The evolving role of ESG in the defense industry

ESG future-readiness roadmap amid the war in Ukraine


Can defense companies be compatible with an ESG investment focus?

Before the war in Ukraine, the defense sector faced a decline in interest from institutional investors due to Environmental, Social and Governance (ESG) concerns. The number of shareholding institutional investors went down as a consequence, despite the sector’s profitability. This trend was influenced by the public's perspective.

The start of the war in Ukraine in February 2022, however, represented a turning point. Public perception shifted, and interest among institutional investors in the defense sector resurged. The number of institutional investors investing in the 16 major defense companies therefore increased by 6% in 2022, and there is expected to be further growth in 2023. This changing landscape brings up important questions about whether defense companies can align with ESG investments and how they can maintain their position in the ESG field over time.

This study concentrates on a subset of 16 companies, with defense-related revenues accounting for a minimum of 30 percent of total revenue. Since there is no universally accepted set of ESG criteria, the analysis focused on criteria that directly apply to the defense sector. These criteria were divided into three categories - hard, medium, and easy - based on their potential for improvement within the industry.

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“Defense companies should implement a three-pronged strategy that encompasses defense-specific, defense-related and general ESG measures.”

André Keller, Partner Strategy& Germany

The impact of public perception and regulation on ESG compatibility

Companies throughout the world increasingly consider ESG factors in their decision making. This is partly due to the implicit social pressure exerted in recent years by concerned citizens, who have observed the intensifying impact of climate change. It also comes from international frameworks, like the Sustainable Development Goals set by the United Nations (UN), and the principles for corporate behavior outlined by the UN Global Compact. These frameworks are not legally binding but provide guidance. Furthermore, the perception of the defense industry seems to have changed since the start of the war in Ukraine, which is the main focus of this analysis. Investors and the public now have a more positive view of it.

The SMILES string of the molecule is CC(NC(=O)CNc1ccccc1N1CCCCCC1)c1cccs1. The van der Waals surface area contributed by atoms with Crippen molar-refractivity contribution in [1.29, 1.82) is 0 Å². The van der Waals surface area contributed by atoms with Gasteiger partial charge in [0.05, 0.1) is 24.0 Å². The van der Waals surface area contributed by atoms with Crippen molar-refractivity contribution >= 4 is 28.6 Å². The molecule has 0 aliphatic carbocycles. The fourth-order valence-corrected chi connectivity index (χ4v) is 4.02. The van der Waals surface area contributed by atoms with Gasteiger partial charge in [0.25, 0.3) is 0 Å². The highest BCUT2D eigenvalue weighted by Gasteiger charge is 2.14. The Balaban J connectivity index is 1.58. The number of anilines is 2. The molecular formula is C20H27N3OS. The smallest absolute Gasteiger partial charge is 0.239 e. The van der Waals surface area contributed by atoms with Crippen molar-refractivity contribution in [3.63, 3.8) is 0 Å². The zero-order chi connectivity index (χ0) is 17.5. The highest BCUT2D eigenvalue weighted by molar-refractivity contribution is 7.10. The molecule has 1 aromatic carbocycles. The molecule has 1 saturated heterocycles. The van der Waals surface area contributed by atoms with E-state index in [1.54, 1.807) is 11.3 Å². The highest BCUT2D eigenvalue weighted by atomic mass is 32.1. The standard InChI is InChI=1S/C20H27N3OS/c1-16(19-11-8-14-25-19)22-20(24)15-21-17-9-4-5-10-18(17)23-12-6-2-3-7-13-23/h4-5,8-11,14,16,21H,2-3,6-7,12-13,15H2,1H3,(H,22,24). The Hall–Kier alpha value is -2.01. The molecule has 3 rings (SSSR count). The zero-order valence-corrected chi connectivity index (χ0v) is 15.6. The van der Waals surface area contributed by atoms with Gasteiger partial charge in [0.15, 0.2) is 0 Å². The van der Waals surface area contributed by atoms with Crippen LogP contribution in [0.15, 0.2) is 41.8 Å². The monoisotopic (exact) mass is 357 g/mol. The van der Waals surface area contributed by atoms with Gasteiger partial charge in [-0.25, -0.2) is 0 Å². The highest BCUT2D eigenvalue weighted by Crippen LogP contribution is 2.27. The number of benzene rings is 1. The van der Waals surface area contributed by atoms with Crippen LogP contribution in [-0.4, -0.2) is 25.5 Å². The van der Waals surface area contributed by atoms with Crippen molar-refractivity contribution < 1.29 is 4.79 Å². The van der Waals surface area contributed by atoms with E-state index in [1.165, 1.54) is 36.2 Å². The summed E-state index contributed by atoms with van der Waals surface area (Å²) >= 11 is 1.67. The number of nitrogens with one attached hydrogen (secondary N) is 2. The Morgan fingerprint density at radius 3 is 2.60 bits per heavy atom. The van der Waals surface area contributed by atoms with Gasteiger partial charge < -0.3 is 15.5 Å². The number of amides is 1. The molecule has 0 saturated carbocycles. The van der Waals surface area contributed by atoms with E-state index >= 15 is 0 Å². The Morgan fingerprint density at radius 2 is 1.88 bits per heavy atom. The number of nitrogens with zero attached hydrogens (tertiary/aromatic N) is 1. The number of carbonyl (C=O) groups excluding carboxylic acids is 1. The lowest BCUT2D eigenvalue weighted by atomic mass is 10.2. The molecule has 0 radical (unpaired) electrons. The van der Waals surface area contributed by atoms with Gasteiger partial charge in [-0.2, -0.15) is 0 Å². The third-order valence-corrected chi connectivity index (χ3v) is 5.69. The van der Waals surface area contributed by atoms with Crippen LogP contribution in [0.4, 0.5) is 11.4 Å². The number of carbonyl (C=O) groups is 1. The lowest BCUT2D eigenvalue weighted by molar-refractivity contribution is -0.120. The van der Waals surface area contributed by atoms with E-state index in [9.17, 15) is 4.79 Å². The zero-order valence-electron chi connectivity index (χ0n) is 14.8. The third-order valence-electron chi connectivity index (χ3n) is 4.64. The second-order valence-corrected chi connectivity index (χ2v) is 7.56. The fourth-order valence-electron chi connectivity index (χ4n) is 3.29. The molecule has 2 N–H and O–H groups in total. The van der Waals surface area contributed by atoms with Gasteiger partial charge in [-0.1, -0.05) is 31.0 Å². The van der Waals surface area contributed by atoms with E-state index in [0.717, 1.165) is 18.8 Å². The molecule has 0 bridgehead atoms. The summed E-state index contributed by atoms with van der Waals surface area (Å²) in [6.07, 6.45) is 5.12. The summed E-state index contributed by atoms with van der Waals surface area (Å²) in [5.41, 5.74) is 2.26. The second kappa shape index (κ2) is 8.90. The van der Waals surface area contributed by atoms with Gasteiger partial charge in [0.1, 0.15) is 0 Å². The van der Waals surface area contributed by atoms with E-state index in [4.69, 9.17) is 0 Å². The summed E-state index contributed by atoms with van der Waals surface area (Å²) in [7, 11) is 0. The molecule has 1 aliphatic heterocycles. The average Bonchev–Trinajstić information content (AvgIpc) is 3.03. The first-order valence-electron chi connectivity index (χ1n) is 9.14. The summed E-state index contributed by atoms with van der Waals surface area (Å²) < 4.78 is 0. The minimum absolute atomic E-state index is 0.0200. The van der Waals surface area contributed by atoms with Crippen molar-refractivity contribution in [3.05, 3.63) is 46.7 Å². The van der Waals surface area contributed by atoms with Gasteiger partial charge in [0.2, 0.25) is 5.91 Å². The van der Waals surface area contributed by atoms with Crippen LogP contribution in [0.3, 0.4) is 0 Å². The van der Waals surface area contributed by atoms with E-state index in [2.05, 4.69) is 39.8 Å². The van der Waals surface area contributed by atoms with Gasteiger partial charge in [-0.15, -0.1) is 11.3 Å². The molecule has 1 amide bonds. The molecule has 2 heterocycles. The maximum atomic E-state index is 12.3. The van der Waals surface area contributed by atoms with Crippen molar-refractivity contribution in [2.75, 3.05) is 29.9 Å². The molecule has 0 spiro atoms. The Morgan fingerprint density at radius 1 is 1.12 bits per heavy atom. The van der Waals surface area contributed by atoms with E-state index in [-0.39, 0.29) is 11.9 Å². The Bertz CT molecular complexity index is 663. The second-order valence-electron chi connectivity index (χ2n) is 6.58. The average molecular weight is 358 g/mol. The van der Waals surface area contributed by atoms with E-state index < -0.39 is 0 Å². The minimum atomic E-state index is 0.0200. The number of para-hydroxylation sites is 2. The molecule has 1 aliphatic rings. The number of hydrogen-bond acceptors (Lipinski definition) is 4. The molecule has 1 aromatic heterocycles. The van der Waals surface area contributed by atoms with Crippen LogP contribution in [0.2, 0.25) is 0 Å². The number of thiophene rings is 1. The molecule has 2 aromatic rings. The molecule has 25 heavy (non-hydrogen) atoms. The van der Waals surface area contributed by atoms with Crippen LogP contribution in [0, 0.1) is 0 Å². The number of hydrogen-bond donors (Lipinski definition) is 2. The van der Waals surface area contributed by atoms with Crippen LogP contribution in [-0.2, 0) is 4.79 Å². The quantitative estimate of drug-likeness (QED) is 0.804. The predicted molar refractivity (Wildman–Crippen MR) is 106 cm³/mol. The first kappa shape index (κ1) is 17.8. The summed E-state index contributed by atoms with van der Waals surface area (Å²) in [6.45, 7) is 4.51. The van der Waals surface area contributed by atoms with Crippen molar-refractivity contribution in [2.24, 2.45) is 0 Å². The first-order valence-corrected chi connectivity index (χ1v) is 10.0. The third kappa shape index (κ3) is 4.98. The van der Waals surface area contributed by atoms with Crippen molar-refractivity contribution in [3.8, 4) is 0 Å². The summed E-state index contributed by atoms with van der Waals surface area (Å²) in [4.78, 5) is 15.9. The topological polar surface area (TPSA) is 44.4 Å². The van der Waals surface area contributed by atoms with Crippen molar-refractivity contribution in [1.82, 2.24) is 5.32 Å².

This shift in public opinion is mainly due to a greater understanding of the importance of national security and the recognition of how defense protects democratic values and human rights. In the ESG investment world, there is now a better understanding of the defense industry, which takes into account both ethical concerns and the crucial role of defense capabilities in preserving peace and stability.

In a jungle of ESG criteria, only a few determine investments in defense

Institutional investors typically make investment decisions based on a set of criteria that they define or that are provided by indexes. This is particularly true for ESG considerations in financial investments. A few ESG criteria usually determine if an institution will invest in a particular asset or choose to divest from it.

Types of ESG exclusion criteria

Criteria classification*
Hard-to-abate criteria
Criteria inherently unmet by defense companies due to their core business nature
Examples of hard-to-abate criteria used by several ESG funds and indexes include the exclusion of companies involved in controversial weapons, nuclear weapons, uranium and/ or nuclear energy. In terms of hard-to-abate criteria, companies will need to reinvent themselves and should consider exploring opportunities in related markets that are more ESG-compliant.
Medium-to-abate criteria
Criteria some defense companies can potentially achieve by altering specific practices
Medium-to-abate criteria can potentially be met by some defense companies by altering specific practices in their operations. Examples include carbon emissions and conducting business with countries considered to be non-democratic.